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Philippines Typhoon: Is the Worst Over?

(Posted December 6, 2013)

Henry Escuadro, associate professor of mathematics at Juniata College

"The worst is over," said Interior Secretary of the Philippines Manuel Rojas, at a Manila news conference last week, refereeing to the current situation at the Philippines. The Haiyan Typhoon, known as Yolanda in the Philippines, destroyed the life of thousands of people in the last two weeks. The Earnest Visayas Region is the most affected in the Philippines. Over 5,000 people have died and an estimated 1,500 people are still missing. Haiyan is considered as the "deadliest natural disaster in the country's history," according to the BBC. Many countries and corporations around the world have helped Philippines with multimillion dollar donations and different resources.

Henry Escuadro, associate professor of mathematics at Juniata College and a Filipino, and his wife, Joie Escuadro, talk about the current situation from their home in the Philippines.

Q: What is the current situation in the Philippines?

A: As reported in the news, the damage wrought by typhoon Haiyan (locally known as typhoon Yolanda) is huge. It will take a long time before the provinces in the Visayas region can fully recover. As of last I have read, there have been more than 4,000 casualties recorded and it is estimated that about 10 million people (roughly 10 percent of the country's population) are going to be affected.

Relief operations are ongoing and have been for about two weeks now. Many Filipinos and visitors alike have gone to volunteer and the process is going more smoothly now. People were flown out of the severely affected areas but some local government units have become operational in the past few days. In particular, the city hall of Tacloban (in the hardest-hit area) is now open. The Department of Social Welfare and Development have also turned over the relief operations to some of the local government units. Relief goods are starting to reach the more remote areas as well.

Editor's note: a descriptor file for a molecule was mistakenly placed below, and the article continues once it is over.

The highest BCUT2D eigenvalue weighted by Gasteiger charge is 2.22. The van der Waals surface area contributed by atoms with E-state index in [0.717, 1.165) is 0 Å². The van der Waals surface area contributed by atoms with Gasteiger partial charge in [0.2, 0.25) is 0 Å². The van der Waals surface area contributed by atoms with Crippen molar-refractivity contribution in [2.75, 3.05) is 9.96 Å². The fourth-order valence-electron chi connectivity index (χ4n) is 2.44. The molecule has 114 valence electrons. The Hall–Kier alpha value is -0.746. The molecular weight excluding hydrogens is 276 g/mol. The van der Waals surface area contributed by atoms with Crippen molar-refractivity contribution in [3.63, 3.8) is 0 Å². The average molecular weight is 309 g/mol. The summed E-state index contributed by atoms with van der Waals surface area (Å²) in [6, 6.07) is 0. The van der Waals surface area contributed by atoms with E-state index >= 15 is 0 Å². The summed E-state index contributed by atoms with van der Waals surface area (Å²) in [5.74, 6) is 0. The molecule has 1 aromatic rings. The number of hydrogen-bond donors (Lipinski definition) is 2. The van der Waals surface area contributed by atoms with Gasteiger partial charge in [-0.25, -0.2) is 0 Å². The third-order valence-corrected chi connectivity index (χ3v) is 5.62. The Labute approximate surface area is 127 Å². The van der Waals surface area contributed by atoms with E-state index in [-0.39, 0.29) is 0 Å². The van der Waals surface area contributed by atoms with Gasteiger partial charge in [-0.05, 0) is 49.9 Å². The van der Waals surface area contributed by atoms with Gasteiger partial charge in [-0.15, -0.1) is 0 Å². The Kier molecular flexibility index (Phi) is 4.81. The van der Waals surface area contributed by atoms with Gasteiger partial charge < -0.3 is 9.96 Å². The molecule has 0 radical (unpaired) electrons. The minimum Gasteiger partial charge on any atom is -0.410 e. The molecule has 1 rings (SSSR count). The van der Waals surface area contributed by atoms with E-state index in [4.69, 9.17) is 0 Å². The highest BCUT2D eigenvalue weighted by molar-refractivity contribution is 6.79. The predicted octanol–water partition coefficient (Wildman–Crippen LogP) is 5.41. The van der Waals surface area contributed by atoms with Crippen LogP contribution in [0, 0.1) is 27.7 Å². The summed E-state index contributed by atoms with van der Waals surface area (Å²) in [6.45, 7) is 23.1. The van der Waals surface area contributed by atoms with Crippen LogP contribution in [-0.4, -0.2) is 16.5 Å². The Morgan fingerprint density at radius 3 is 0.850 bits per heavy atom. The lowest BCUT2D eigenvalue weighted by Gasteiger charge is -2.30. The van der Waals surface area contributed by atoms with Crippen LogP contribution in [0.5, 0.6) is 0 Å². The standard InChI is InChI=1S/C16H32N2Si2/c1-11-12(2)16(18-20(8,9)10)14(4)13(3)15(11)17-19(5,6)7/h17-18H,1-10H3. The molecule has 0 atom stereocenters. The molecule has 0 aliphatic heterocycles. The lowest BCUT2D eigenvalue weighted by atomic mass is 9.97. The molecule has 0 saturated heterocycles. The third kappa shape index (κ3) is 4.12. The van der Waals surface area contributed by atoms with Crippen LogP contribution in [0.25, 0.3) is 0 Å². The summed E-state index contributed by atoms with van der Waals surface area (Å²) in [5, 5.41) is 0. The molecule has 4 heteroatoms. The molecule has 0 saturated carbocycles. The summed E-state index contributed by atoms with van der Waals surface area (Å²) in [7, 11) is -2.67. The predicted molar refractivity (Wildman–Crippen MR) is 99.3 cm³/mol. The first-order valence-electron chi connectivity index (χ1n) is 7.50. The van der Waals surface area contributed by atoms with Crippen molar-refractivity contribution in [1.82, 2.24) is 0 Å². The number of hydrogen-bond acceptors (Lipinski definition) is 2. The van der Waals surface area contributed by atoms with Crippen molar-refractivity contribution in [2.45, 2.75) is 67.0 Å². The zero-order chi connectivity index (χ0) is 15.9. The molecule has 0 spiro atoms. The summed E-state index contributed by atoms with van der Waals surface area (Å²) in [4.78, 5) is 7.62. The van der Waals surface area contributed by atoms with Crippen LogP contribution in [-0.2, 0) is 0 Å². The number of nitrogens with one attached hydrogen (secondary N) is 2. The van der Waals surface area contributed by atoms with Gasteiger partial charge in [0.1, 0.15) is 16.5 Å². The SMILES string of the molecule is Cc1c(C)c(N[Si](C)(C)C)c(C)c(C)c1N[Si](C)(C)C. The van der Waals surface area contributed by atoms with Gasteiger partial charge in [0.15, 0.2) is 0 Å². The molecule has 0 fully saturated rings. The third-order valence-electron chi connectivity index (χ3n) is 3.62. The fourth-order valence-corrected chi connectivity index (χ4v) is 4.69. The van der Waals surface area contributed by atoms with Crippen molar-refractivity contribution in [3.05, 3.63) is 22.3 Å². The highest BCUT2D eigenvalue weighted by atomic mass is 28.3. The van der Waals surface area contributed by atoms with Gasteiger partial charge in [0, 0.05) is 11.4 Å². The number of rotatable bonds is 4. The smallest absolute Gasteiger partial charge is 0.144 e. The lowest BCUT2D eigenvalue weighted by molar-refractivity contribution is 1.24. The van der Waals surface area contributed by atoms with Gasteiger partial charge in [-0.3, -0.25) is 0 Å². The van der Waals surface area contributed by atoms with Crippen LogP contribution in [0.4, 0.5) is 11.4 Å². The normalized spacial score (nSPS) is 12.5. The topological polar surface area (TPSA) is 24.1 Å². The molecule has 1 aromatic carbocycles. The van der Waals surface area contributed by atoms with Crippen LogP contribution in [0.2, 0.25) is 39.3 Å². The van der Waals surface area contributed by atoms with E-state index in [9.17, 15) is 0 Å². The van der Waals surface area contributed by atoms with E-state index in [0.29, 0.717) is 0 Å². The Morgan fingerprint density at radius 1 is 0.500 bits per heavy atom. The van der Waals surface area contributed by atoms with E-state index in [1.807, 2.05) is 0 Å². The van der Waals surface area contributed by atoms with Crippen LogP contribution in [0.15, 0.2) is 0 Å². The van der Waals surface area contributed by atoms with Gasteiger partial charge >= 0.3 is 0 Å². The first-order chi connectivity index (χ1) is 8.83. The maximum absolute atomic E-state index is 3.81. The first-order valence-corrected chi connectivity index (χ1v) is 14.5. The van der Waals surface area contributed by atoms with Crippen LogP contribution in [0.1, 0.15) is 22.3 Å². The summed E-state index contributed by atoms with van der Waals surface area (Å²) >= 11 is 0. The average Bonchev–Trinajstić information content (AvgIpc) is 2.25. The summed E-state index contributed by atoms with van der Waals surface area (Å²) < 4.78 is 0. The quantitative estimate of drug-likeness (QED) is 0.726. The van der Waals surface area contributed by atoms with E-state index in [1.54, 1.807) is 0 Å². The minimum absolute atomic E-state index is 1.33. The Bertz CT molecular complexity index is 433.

Some relief operation sites are winding down their operations at the end of the week. But there should be some agencies where help and donations can be coursed through even after this week, as the rehabilitation of the places affected is a long-term process.

Q: How has the world reacted to this disaster?

A: I believe that the world reacted to the disaster in a very positive way. Many countries helped, sending not just monetary donations and goods, but manpower, as well. On a personal note, we have received numerous emails of concern and friends who prayed for us and for every Filipino affected by Yolanda.

Q: What is the best way to help Philippines now? What the world can do?

A: Donations, in money and in kindness, would always be welcome and can be directed through the Red Cross and the UN. But a major thing that the world can do, especially the more developed countries, would be to share their manpower, knowledge, and resources to help the displaced people pick up the pieces and start their lives all over again. This includes building houses/buildings and infrastructure that would provide people with livelihood.

Q: What resources does the Filipino government have to help the people of the country affected by the disaster?

A: Aside from funds in its budget and the donations it has received, the Philippine government has at its disposal means to transport goods to affected people such as planes, cargo ships, and trucks. It took some days before operations were put in place because standard operating procedures during times of calamities call for the local governments to be the first responders. As mentioned above, the relief operations are going more smoothly now. But a lot of things still need to be done and any help that could be extended to augment the resources that we have will go a long way.

Katherine Tobar, Juniata Online Journalist.

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Contact John Wall at wallj@juniata.edu or (814) 641-3132 for more information.